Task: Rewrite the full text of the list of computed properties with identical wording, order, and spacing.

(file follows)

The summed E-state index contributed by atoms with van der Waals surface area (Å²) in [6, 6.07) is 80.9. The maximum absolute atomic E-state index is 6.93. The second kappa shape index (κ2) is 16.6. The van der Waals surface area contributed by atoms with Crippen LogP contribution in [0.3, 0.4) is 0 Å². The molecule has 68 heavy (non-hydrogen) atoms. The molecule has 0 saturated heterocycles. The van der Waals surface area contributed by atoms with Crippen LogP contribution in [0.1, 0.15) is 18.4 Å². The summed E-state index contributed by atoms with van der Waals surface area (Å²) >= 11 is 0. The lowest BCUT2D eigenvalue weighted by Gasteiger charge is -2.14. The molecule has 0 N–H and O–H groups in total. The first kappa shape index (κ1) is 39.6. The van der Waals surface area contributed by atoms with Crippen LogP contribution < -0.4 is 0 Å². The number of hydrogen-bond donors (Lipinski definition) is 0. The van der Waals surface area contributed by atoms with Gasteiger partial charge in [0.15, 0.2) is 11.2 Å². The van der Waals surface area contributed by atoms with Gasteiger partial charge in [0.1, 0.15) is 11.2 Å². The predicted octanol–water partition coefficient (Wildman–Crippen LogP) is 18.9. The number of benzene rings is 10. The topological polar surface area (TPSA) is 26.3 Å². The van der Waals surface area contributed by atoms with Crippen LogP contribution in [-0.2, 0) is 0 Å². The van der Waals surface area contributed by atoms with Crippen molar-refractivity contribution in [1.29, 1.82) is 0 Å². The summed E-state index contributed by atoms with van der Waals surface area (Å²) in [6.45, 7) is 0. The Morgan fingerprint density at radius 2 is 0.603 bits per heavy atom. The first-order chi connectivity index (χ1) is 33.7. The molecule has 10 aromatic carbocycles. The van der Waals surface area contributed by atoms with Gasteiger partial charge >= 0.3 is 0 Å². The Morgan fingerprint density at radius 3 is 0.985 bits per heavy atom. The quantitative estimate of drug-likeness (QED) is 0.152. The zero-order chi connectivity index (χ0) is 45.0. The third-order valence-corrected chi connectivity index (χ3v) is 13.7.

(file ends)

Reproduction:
The summed E-state index contributed by atoms with van der Waals surface area (Å²) in [6, 6.07) is 80.9. The maximum absolute atomic E-state index is 6.93. The second kappa shape index (κ2) is 16.6. The van der Waals surface area contributed by atoms with Crippen LogP contribution in [0.3, 0.4) is 0 Å². The molecule has 68 heavy (non-hydrogen) atoms. The molecule has 0 saturated heterocycles. The van der Waals surface area contributed by atoms with Crippen LogP contribution in [0.1, 0.15) is 18.4 Å². The summed E-state index contributed by atoms with van der Waals surface area (Å²) >= 11 is 0. The lowest BCUT2D eigenvalue weighted by Gasteiger charge is -2.14. The molecule has 0 N–H and O–H groups in total. The first kappa shape index (κ1) is 39.6. The van der Waals surface area contributed by atoms with Crippen LogP contribution < -0.4 is 0 Å². The number of hydrogen-bond donors (Lipinski definition) is 0. The van der Waals surface area contributed by atoms with Gasteiger partial charge in [0.15, 0.2) is 11.2 Å². The van der Waals surface area contributed by atoms with Gasteiger partial charge in [0.1, 0.15) is 11.2 Å². The predicted octanol–water partition coefficient (Wildman–Crippen LogP) is 18.9. The number of benzene rings is 10. The topological polar surface area (TPSA) is 26.3 Å². The van der Waals surface area contributed by atoms with Crippen LogP contribution in [-0.2, 0) is 0 Å². The van der Waals surface area contributed by atoms with Crippen molar-refractivity contribution in [1.29, 1.82) is 0 Å². The summed E-state index contributed by atoms with van der Waals surface area (Å²) in [6.45, 7) is 0. The Morgan fingerprint density at radius 2 is 0.603 bits per heavy atom. The first-order chi connectivity index (χ1) is 33.7. The molecule has 10 aromatic carbocycles. The van der Waals surface area contributed by atoms with Gasteiger partial charge >= 0.3 is 0 Å². The Morgan fingerprint density at radius 3 is 0.985 bits per heavy atom. The quantitative estimate of drug-likeness (QED) is 0.152. The zero-order chi connectivity index (χ0) is 45.0. The third-order valence-corrected chi connectivity index (χ3v) is 13.7.